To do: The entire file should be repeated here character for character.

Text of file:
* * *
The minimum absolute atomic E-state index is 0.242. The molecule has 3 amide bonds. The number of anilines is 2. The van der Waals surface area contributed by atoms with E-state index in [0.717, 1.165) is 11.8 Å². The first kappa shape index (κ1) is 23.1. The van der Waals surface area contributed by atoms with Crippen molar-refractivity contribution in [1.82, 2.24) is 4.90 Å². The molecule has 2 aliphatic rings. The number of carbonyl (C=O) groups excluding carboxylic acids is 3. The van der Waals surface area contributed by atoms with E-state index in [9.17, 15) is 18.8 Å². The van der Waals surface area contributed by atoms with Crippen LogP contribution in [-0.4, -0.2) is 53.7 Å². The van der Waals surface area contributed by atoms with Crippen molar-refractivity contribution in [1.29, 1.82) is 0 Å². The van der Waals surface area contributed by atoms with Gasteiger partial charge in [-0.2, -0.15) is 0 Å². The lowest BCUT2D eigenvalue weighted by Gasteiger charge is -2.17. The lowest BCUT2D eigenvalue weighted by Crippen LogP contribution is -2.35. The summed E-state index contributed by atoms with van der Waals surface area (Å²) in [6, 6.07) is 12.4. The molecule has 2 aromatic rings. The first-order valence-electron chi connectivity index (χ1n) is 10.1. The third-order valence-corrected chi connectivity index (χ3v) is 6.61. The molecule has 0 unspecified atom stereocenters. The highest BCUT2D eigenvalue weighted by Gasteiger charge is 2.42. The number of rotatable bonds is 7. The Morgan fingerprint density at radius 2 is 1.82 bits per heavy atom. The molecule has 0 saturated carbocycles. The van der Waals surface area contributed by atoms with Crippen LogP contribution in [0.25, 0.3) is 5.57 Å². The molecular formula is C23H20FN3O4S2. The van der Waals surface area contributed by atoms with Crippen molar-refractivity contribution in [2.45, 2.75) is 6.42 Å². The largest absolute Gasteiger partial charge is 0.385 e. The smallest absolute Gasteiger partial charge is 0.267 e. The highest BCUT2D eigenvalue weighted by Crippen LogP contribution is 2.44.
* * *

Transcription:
The minimum absolute atomic E-state index is 0.242. The molecule has 3 amide bonds. The number of anilines is 2. The van der Waals surface area contributed by atoms with E-state index in [0.717, 1.165) is 11.8 Å². The first kappa shape index (κ1) is 23.1. The van der Waals surface area contributed by atoms with Crippen molar-refractivity contribution in [1.82, 2.24) is 4.90 Å². The molecule has 2 aliphatic rings. The number of carbonyl (C=O) groups excluding carboxylic acids is 3. The van der Waals surface area contributed by atoms with E-state index in [9.17, 15) is 18.8 Å². The van der Waals surface area contributed by atoms with Crippen LogP contribution in [-0.4, -0.2) is 53.7 Å². The van der Waals surface area contributed by atoms with Crippen molar-refractivity contribution in [1.29, 1.82) is 0 Å². The van der Waals surface area contributed by atoms with Gasteiger partial charge in [-0.2, -0.15) is 0 Å². The lowest BCUT2D eigenvalue weighted by Gasteiger charge is -2.17. The lowest BCUT2D eigenvalue weighted by Crippen LogP contribution is -2.35. The summed E-state index contributed by atoms with van der Waals surface area (Å²) in [6, 6.07) is 12.4. The molecule has 2 aromatic rings. The first-order valence-electron chi connectivity index (χ1n) is 10.1. The third-order valence-corrected chi connectivity index (χ3v) is 6.61. The molecule has 0 unspecified atom stereocenters. The highest BCUT2D eigenvalue weighted by Gasteiger charge is 2.42. The number of rotatable bonds is 7. The Morgan fingerprint density at radius 2 is 1.82 bits per heavy atom. The molecule has 0 saturated carbocycles. The van der Waals surface area contributed by atoms with Crippen LogP contribution in [0.25, 0.3) is 5.57 Å². The molecular formula is C23H20FN3O4S2. The van der Waals surface area contributed by atoms with Crippen molar-refractivity contribution in [2.45, 2.75) is 6.42 Å². The largest absolute Gasteiger partial charge is 0.385 e. The smallest absolute Gasteiger partial charge is 0.267 e. The highest BCUT2D eigenvalue weighted by Crippen LogP contribution is 2.44.